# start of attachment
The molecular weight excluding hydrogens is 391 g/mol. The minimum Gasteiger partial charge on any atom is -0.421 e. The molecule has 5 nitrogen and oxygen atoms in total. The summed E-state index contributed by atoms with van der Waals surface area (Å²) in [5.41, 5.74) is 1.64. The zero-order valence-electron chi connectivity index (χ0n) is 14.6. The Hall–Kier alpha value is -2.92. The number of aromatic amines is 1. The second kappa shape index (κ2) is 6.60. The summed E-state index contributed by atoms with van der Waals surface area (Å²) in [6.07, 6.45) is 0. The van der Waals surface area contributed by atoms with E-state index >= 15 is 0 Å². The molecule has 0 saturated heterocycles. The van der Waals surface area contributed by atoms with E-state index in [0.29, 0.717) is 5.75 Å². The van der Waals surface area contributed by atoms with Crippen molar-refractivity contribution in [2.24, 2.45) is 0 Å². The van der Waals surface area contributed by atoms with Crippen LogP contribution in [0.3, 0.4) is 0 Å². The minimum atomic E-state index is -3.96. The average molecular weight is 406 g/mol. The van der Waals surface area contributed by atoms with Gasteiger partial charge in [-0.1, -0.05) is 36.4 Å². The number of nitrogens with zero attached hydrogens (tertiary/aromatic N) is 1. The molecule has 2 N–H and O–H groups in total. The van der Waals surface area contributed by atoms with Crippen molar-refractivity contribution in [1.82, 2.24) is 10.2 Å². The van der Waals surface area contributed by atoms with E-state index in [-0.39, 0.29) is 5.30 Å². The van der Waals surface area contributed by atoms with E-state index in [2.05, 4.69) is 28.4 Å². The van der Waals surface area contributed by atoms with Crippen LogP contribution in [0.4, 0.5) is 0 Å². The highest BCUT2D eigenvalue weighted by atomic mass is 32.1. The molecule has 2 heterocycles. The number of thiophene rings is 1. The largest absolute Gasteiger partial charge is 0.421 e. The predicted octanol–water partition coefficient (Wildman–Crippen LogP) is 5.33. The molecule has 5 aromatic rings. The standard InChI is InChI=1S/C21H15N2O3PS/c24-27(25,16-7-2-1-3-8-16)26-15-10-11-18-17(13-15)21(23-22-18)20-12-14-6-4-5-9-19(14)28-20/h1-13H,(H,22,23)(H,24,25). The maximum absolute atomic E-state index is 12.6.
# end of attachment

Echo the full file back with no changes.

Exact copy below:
The molecular weight excluding hydrogens is 391 g/mol. The minimum Gasteiger partial charge on any atom is -0.421 e. The molecule has 5 nitrogen and oxygen atoms in total. The summed E-state index contributed by atoms with van der Waals surface area (Å²) in [5.41, 5.74) is 1.64. The zero-order valence-electron chi connectivity index (χ0n) is 14.6. The Hall–Kier alpha value is -2.92. The number of aromatic amines is 1. The second kappa shape index (κ2) is 6.60. The summed E-state index contributed by atoms with van der Waals surface area (Å²) in [6.07, 6.45) is 0. The van der Waals surface area contributed by atoms with E-state index >= 15 is 0 Å². The molecule has 0 saturated heterocycles. The van der Waals surface area contributed by atoms with E-state index in [0.29, 0.717) is 5.75 Å². The van der Waals surface area contributed by atoms with Crippen molar-refractivity contribution in [2.24, 2.45) is 0 Å². The van der Waals surface area contributed by atoms with Crippen LogP contribution in [0.3, 0.4) is 0 Å². The minimum atomic E-state index is -3.96. The average molecular weight is 406 g/mol. The van der Waals surface area contributed by atoms with Gasteiger partial charge in [-0.1, -0.05) is 36.4 Å². The number of nitrogens with zero attached hydrogens (tertiary/aromatic N) is 1. The molecule has 2 N–H and O–H groups in total. The van der Waals surface area contributed by atoms with Crippen molar-refractivity contribution in [1.82, 2.24) is 10.2 Å². The van der Waals surface area contributed by atoms with E-state index in [-0.39, 0.29) is 5.30 Å². The van der Waals surface area contributed by atoms with E-state index in [2.05, 4.69) is 28.4 Å². The van der Waals surface area contributed by atoms with Crippen LogP contribution in [0.4, 0.5) is 0 Å². The highest BCUT2D eigenvalue weighted by atomic mass is 32.1. The molecule has 2 heterocycles. The number of thiophene rings is 1. The largest absolute Gasteiger partial charge is 0.421 e. The predicted octanol–water partition coefficient (Wildman–Crippen LogP) is 5.33. The molecule has 5 aromatic rings. The standard InChI is InChI=1S/C21H15N2O3PS/c24-27(25,16-7-2-1-3-8-16)26-15-10-11-18-17(13-15)21(23-22-18)20-12-14-6-4-5-9-19(14)28-20/h1-13H,(H,22,23)(H,24,25). The maximum absolute atomic E-state index is 12.6.